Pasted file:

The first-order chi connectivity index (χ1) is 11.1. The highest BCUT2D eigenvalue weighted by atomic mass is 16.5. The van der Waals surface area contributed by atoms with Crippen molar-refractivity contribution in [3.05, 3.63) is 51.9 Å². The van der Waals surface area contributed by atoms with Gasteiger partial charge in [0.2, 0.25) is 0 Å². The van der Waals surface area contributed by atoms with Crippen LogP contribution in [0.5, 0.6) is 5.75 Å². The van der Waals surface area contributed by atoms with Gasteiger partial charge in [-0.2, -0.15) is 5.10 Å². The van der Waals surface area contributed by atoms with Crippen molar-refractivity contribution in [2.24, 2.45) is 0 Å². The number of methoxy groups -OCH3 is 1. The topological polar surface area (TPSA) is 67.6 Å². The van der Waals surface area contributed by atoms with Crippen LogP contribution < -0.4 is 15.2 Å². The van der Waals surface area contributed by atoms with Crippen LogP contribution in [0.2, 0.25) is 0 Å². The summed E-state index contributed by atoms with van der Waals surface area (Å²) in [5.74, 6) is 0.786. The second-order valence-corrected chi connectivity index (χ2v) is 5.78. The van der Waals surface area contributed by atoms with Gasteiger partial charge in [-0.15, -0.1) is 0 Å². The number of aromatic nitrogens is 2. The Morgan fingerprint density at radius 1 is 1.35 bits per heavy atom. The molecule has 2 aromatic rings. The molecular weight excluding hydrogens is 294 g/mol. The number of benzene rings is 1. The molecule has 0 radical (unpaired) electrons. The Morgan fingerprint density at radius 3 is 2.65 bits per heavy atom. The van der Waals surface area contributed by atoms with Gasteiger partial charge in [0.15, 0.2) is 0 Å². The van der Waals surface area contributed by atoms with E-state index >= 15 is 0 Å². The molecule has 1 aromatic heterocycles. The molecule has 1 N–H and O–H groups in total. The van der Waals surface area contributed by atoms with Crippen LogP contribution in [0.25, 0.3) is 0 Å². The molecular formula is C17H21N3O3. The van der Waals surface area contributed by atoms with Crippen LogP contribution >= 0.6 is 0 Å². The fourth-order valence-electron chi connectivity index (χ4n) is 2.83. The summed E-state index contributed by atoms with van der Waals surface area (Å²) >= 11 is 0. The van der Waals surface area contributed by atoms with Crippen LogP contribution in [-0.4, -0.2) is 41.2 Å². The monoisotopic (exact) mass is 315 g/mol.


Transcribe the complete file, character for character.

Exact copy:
The first-order chi connectivity index (χ1) is 11.1. The highest BCUT2D eigenvalue weighted by atomic mass is 16.5. The van der Waals surface area contributed by atoms with Crippen molar-refractivity contribution in [3.05, 3.63) is 51.9 Å². The van der Waals surface area contributed by atoms with Gasteiger partial charge in [0.2, 0.25) is 0 Å². The van der Waals surface area contributed by atoms with Crippen LogP contribution in [0.5, 0.6) is 5.75 Å². The van der Waals surface area contributed by atoms with Gasteiger partial charge in [-0.2, -0.15) is 5.10 Å². The van der Waals surface area contributed by atoms with Crippen molar-refractivity contribution in [2.24, 2.45) is 0 Å². The number of methoxy groups -OCH3 is 1. The topological polar surface area (TPSA) is 67.6 Å². The van der Waals surface area contributed by atoms with Crippen LogP contribution < -0.4 is 15.2 Å². The van der Waals surface area contributed by atoms with Crippen LogP contribution in [0.2, 0.25) is 0 Å². The summed E-state index contributed by atoms with van der Waals surface area (Å²) in [5.74, 6) is 0.786. The second-order valence-corrected chi connectivity index (χ2v) is 5.78. The van der Waals surface area contributed by atoms with Gasteiger partial charge in [-0.15, -0.1) is 0 Å². The number of aromatic nitrogens is 2. The Morgan fingerprint density at radius 1 is 1.35 bits per heavy atom. The molecule has 2 aromatic rings. The molecular weight excluding hydrogens is 294 g/mol. The number of benzene rings is 1. The molecule has 0 radical (unpaired) electrons. The Morgan fingerprint density at radius 3 is 2.65 bits per heavy atom. The van der Waals surface area contributed by atoms with Gasteiger partial charge in [0.15, 0.2) is 0 Å². The van der Waals surface area contributed by atoms with E-state index >= 15 is 0 Å². The molecule has 1 aromatic heterocycles. The molecule has 1 N–H and O–H groups in total. The van der Waals surface area contributed by atoms with Crippen LogP contribution in [0.25, 0.3) is 0 Å². The molecular formula is C17H21N3O3. The van der Waals surface area contributed by atoms with Crippen LogP contribution >= 0.6 is 0 Å². The fourth-order valence-electron chi connectivity index (χ4n) is 2.83. The summed E-state index contributed by atoms with van der Waals surface area (Å²) >= 11 is 0. The van der Waals surface area contributed by atoms with Crippen LogP contribution in [-0.4, -0.2) is 41.2 Å². The monoisotopic (exact) mass is 315 g/mol.